Tuesday, May 23, 2017

Proposal Gets Snagged in Email System - Received Late - Tossed

The Army issued a solicitation for emergency medical services at Tobyhanna Army Depot in Pennsylvania. The RFP (Request For Proposal) specified that proposals were due by 4:00 p.m.
One of the bidders made four tries at submitting its proposal electronically; 2:43 p.m., 2:57 p.m., 3:01 p.m, and 3:06 p.m. The Government servers however logged receipt of those three tries at 6:00 p.m., 6:05 p.m., 6:06 p.m., and 6:09 p.m. Since they were received by the Government after 4:00 p.m., the bidder, Western Star, was eliminated from the bidding.

Western Star filed a challenge to its exclusion with the Comptroller General. Western Start asserted that it submitted a timely bid package but that the Army's email system was not reasonably configured to accept it until several hours after the deadline. Further, Western Star asserted that the Army should have known of potential flaws in its email receiving system and should have used cautionary language in the solicitation for bidders to confirm receipt.

The Army looked into the matter and found that it was Western Star's email providers that delayed the email prior to receipt at the initial point of entry into the Army's infrastructure. The Army argued that it was not at fault as it has no control over commercial providers.

The Comptroller General was not at all sympathetic to Western Star's argument. The Comptroller General stated that it is an offeror's responsibility to deliver its proposal to the proper place at the proper time. Proposals that are not received in the designated government office after the exact time specified are late and generally may not be considered. "While the rule may seem harsh, it alleviates confusion, ensures equal treatment of all offerors, and prevents one offeror from obtaining a competitive advantage that may accrue where an offeror is permitted to submit a proposal later than the deadline set for all competitors".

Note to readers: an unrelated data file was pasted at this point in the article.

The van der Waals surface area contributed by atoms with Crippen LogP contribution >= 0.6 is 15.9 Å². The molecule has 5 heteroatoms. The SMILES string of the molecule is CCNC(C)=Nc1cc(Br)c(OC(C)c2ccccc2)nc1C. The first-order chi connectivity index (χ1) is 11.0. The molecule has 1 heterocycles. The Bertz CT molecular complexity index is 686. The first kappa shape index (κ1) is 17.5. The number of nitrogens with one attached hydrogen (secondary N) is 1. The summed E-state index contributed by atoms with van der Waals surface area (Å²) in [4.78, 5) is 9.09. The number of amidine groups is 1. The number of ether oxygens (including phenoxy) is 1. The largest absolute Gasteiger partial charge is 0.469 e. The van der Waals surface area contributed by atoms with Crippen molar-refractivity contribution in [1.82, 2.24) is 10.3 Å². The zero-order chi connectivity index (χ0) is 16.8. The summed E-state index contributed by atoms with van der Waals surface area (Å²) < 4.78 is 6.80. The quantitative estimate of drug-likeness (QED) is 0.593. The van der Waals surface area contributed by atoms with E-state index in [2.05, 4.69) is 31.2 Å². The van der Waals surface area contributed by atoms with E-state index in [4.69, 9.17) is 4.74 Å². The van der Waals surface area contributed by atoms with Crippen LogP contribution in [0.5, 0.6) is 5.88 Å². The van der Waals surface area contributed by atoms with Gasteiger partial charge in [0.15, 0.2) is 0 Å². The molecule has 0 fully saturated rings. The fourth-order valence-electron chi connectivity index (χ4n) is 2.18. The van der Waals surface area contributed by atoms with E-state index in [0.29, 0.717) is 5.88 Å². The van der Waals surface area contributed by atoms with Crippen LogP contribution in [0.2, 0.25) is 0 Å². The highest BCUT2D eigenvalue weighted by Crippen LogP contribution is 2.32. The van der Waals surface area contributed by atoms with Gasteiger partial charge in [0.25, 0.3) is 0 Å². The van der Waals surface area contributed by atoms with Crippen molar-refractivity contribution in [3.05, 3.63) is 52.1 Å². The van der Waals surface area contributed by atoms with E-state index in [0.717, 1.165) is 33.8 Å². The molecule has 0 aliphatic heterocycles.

FAR 52.212 cautions offerors, when transmitting proposals electronically, to do so well in advance of the cutoff date to avoid the situation that Western Star faced. That same FAR provision recognizes that Government email systems are not always flawless so it provides that proposals "received at the initial point of entry to the Government infrastructure" no later than 5:00 p.m. one working day before proposals were due, even if received by the designated Government office after the deadline, would be considered timely. That wasn't the case with Western Star.

There are obvious lessons to be learned in this case. The first one is don't wait until the last minute to submit your proposal. If the solicitation is important for your company's success, hand carry the proposal, if necessary. Second, no matter when you submit you proposal, follow up with the designated Government office to confirm they received your proposal. All it takes is a phone call. Thirdly, if you're late, don't waste your time on an appeal. The Government's actions must be extremely egregious for "late submission" appeals to be successful.

You can read the entire decision here.

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